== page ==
Animal physiotherapy involves the
assessment, treatment and rehabilitation of musculoskeletal conditions.
GGVetPhysio use various treatments and rehabilitation
techniques with the aim to restore an injured tissue back to
full function and strength.
The initial history taken from the owner is
vital to gain knowledge of where the problem may be, what structure may
be at fault and whether the problem is worsening or improving.
If the horse has a known veterinary diagnosis
the assessment is more tailored towards assessing the horse’s stage in
recovery for that known problem and GGvetPhysio will liaise with the vet
in order to provide the most suitable treatment plan.
Common conditions the equine physiotherapist treats include:
Neck pain e.g. associated with either an
acute injury or fall, secondary to a known pathology i.e.
degenerative facet joints or secondary to a forelimb lameness.
Back pain e.g. associated with an
ill-fitting saddle, secondary to known pathology i.e kissing spines
or secondary to a fore or hindlimb lameness.
Pelvic pain e.g associated with an
injury or secondary to know pathology i.e. sacro-iliac disease.
Specific muscle, tendon or ligament
Regular therapy to maintain fitness.
Physiotherapy in horses can also be indicated for other common
presenting complaints such as:
Bucking, rearing, napping behaviour.
tiffness on one rein.
‘Cold backed’ tendencies.
Disuniting in canter.
Saddle fit problems.
Uneven shoe wear.
Back pain secondary to a lameness issue.
Muscle asymmetry or imbalance
involves the use of treatments aimed at either:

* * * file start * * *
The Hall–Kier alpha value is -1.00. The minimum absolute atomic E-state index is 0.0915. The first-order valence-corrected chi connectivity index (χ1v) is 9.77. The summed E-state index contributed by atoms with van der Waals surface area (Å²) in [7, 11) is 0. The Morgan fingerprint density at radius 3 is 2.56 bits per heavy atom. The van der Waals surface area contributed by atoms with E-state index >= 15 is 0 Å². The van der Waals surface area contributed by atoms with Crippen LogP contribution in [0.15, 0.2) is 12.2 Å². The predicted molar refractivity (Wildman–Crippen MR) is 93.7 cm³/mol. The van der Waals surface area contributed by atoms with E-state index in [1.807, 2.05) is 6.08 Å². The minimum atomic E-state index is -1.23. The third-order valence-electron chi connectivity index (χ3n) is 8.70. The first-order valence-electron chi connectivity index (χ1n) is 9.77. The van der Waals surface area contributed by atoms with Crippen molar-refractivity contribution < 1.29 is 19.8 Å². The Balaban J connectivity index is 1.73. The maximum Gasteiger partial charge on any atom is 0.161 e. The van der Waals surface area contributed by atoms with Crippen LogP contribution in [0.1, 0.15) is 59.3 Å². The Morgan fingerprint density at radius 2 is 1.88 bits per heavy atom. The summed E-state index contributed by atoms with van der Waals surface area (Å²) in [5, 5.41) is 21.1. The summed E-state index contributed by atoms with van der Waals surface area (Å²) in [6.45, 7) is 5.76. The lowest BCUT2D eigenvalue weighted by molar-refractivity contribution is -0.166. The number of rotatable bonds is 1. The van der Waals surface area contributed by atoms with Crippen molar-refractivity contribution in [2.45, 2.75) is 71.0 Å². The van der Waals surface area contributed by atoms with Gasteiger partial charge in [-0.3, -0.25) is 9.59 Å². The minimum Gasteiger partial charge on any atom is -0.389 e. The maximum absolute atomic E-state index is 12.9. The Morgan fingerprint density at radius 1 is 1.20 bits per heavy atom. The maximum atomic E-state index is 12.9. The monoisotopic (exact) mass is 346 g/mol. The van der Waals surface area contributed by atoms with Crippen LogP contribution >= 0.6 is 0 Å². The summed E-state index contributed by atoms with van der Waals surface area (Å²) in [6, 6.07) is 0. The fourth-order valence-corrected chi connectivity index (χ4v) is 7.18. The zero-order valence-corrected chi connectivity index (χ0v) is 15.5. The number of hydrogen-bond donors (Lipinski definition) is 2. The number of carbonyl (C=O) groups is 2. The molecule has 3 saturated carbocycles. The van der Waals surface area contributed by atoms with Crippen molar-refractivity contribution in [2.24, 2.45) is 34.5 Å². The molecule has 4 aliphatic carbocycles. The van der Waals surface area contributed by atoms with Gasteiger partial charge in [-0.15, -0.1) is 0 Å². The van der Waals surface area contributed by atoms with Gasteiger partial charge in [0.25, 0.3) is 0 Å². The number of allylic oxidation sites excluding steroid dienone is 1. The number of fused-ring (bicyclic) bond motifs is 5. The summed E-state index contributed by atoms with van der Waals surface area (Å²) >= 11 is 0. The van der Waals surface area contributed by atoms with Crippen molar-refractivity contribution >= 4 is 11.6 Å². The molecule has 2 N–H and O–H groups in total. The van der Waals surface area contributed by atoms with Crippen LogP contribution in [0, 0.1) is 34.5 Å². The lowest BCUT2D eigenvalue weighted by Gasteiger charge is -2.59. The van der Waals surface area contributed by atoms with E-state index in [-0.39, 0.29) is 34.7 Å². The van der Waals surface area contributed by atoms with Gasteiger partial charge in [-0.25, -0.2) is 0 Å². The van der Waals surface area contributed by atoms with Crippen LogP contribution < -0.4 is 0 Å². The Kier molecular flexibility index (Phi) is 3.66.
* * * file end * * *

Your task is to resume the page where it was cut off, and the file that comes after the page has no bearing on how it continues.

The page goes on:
Reducing pain either caused by swelling
or muscle spasm.
Facilitating tissue healing and
Restoring normal tissue length and joint
range of motion.
Promoting muscle strength and function.
Improving fitness and stamina in working
The physiotherapy assessment determines whether
some or all of the above need addressing in a treatment.
History – This may
involve discussion with the owner, trainer and/or vet.
Observation – In standing assessing
conformation/posture/muscle development and symmetry.
Gait – Observing your horse move in a
straight line, lunging, possibly ridden, circling and reversing and
performing other sensitising tests if indicated.
Feeling for muscle pain, spasm, tenderness and assessing joint ranges of
Following the assessment your equine physio
will devise a treatment plan specially tailored to your horse’s problems.
Treatments include some or all of the following:
I work closely with the individual patient, veterinary surgeon and you, the
owner, and provide a unique treatment plan for every patient. This
treatment program will be revised and updated as the treatment